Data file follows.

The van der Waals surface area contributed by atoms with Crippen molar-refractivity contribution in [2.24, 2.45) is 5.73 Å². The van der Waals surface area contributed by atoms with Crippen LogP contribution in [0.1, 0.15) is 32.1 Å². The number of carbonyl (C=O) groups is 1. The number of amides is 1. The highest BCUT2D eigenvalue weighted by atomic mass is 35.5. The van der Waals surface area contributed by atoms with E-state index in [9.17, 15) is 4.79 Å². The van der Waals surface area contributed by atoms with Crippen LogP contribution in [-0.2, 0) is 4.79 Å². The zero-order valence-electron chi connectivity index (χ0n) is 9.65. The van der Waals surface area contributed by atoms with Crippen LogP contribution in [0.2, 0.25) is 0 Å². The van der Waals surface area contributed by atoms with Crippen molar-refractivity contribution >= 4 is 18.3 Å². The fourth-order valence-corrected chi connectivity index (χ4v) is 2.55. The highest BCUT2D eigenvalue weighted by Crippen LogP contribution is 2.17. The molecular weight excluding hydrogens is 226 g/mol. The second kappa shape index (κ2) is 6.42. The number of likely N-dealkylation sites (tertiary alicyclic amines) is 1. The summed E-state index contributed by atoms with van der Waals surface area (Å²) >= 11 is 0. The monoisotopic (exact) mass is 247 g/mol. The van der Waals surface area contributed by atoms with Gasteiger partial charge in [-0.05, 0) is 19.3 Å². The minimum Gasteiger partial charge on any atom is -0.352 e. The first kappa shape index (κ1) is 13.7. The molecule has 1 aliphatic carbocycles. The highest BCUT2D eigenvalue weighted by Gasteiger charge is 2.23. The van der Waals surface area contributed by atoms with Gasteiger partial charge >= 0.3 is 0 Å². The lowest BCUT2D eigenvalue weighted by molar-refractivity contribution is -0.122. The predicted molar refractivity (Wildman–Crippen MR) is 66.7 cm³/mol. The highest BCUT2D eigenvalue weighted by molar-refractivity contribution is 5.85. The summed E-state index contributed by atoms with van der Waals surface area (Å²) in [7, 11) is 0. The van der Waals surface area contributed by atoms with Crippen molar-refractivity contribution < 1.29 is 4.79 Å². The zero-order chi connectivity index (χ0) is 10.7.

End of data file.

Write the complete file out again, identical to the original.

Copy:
The van der Waals surface area contributed by atoms with Crippen molar-refractivity contribution in [2.24, 2.45) is 5.73 Å². The van der Waals surface area contributed by atoms with Crippen LogP contribution in [0.1, 0.15) is 32.1 Å². The number of carbonyl (C=O) groups is 1. The number of amides is 1. The highest BCUT2D eigenvalue weighted by atomic mass is 35.5. The van der Waals surface area contributed by atoms with E-state index in [9.17, 15) is 4.79 Å². The van der Waals surface area contributed by atoms with Crippen LogP contribution in [-0.2, 0) is 4.79 Å². The zero-order valence-electron chi connectivity index (χ0n) is 9.65. The van der Waals surface area contributed by atoms with Crippen LogP contribution in [0.2, 0.25) is 0 Å². The van der Waals surface area contributed by atoms with Crippen molar-refractivity contribution >= 4 is 18.3 Å². The fourth-order valence-corrected chi connectivity index (χ4v) is 2.55. The highest BCUT2D eigenvalue weighted by Crippen LogP contribution is 2.17. The molecular weight excluding hydrogens is 226 g/mol. The second kappa shape index (κ2) is 6.42. The number of likely N-dealkylation sites (tertiary alicyclic amines) is 1. The summed E-state index contributed by atoms with van der Waals surface area (Å²) >= 11 is 0. The monoisotopic (exact) mass is 247 g/mol. The van der Waals surface area contributed by atoms with Gasteiger partial charge in [-0.05, 0) is 19.3 Å². The minimum Gasteiger partial charge on any atom is -0.352 e. The first kappa shape index (κ1) is 13.7. The molecule has 1 aliphatic carbocycles. The highest BCUT2D eigenvalue weighted by Gasteiger charge is 2.23. The van der Waals surface area contributed by atoms with Gasteiger partial charge >= 0.3 is 0 Å². The lowest BCUT2D eigenvalue weighted by molar-refractivity contribution is -0.122. The predicted molar refractivity (Wildman–Crippen MR) is 66.7 cm³/mol. The highest BCUT2D eigenvalue weighted by molar-refractivity contribution is 5.85. The summed E-state index contributed by atoms with van der Waals surface area (Å²) in [7, 11) is 0. The van der Waals surface area contributed by atoms with Crippen molar-refractivity contribution < 1.29 is 4.79 Å². The zero-order chi connectivity index (χ0) is 10.7.